Section F Ongoing use of medication: monitoring and reviewing
Reduction of inappropriate medication
NICE guidelines1 say that antipsychotic medication should not be the first or only intervention for challenging behaviour and should only be given, if appropriate, alongside psychological or other interventions. A similar approach should be used for the other psychotropic drugs. Some people are prescribed medication for ‘challenging behaviour’, even though prescribing guidelines2 state that ‘challenging behaviour’ is not a specific enough reason to prescribe medication.
Lots of people with a learning disability, autism or both are prescribed too much psychotropic medication, or medication that is inappropriate for their needs.
Because of this, it is not unusual for carers or families to want to reduce or stop some of the medication their relatives are taking.
If you are thinking about whether your relative is prescribed too much psychotropic medication and it could be reduced or stopped, you may need to identify some specific reasons for this change.
Reasons to reduce or stop medications could include:
- Their medication is ineffective, as it is not helping them and the problem or behaviour has persisted. Prescribing guidelines explain that if the problems the medication was prescribed for do not improve within three months, then the medication should be reduced and stopped.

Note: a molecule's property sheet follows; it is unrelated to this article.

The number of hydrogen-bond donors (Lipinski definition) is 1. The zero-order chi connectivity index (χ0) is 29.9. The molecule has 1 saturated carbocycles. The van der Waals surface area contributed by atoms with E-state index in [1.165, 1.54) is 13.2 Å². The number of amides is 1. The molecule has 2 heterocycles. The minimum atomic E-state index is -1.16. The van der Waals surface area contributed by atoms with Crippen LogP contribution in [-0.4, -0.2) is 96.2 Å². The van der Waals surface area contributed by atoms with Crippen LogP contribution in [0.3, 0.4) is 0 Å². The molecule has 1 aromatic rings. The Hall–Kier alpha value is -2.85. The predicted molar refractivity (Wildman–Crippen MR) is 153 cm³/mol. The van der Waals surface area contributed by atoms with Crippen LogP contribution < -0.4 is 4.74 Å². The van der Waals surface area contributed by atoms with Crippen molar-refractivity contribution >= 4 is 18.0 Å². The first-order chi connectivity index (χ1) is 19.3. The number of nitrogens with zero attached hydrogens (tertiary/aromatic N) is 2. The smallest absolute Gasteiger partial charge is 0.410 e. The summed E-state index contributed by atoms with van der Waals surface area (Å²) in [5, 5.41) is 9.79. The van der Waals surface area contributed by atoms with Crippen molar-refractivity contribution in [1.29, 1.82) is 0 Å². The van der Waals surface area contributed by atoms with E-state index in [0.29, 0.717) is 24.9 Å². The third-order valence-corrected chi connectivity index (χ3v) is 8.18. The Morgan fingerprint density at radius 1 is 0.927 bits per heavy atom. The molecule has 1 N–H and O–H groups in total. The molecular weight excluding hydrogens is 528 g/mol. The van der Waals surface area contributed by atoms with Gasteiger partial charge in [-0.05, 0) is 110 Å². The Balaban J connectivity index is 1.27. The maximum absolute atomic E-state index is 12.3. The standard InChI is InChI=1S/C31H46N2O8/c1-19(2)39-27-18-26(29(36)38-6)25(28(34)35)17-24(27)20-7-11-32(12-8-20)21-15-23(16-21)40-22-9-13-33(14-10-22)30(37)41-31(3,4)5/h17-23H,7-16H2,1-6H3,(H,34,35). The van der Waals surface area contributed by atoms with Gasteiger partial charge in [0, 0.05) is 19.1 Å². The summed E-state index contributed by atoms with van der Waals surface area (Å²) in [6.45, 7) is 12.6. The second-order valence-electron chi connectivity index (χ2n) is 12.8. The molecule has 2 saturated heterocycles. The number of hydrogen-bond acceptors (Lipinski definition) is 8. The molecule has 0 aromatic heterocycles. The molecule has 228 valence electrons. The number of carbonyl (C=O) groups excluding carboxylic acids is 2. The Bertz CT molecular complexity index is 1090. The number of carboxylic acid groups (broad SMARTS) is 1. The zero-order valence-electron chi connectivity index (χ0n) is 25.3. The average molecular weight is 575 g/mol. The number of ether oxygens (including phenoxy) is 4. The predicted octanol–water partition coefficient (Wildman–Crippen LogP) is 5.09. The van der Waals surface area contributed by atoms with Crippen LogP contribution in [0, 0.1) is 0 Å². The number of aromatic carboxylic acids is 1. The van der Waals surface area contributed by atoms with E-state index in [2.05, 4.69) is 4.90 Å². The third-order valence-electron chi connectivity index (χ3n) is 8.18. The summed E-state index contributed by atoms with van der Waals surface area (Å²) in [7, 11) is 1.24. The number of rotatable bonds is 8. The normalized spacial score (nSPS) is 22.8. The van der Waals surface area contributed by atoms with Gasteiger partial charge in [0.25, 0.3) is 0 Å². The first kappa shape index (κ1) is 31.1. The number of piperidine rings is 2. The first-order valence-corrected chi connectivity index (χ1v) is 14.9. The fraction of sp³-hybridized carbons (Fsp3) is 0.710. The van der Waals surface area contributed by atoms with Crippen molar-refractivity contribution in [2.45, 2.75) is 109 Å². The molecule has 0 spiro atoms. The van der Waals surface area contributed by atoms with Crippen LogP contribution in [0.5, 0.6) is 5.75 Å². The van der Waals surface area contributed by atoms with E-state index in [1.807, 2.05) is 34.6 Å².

- Their medication is intended only as a short term measure.
- They are taking more medication than necessary.
- The side effects of their medication are too serious for it to be continued.
- Even though their medication is partly or fully effective, you want to explore an alternative form of therapy or support that could be as effective, or more effective.
- Your relative may have been on medication for a long time without review or monitoring.
- Your relative may take multiple medications which could interact with negative effects for your relative.
If your relative takes more than one medication that you think is unhelpful, you should keep in mind that only one medication would usually be reduced at a time and the prescriber may need to plan around any interactions between medications.
I think that it is best for my relative to have some of their medication reduced or withdrawn: What should I do now?
If you think that your relative should have one (or more) medications reduced or withdrawn, the next step is to find some reliable information about the medication your relative is taking and the withdrawal process. You can find information from your doctor, the information on the leaflet that comes with the medication and on the Mind website. See Section C for more suggestions about finding information about medication.
Go to the next medication review or ask for a meeting to discuss the medication with the prescriber. You may want to invite other people, such as your relative’s teacher or care service manager.
If you are not confident about the medical advice you are being given, you can ask for a second doctor to assess your relative and give their views on the best treatment. This could be a useful way of challenging a medical decision that you disagree with.
If you have problems talking to the provider or they do not agree with your wishes to reduce or stop medication, you can ask that the best interests process is followed to make a decision. See the information about decision making principles under the Mental Capacity Act (2005) in Section D.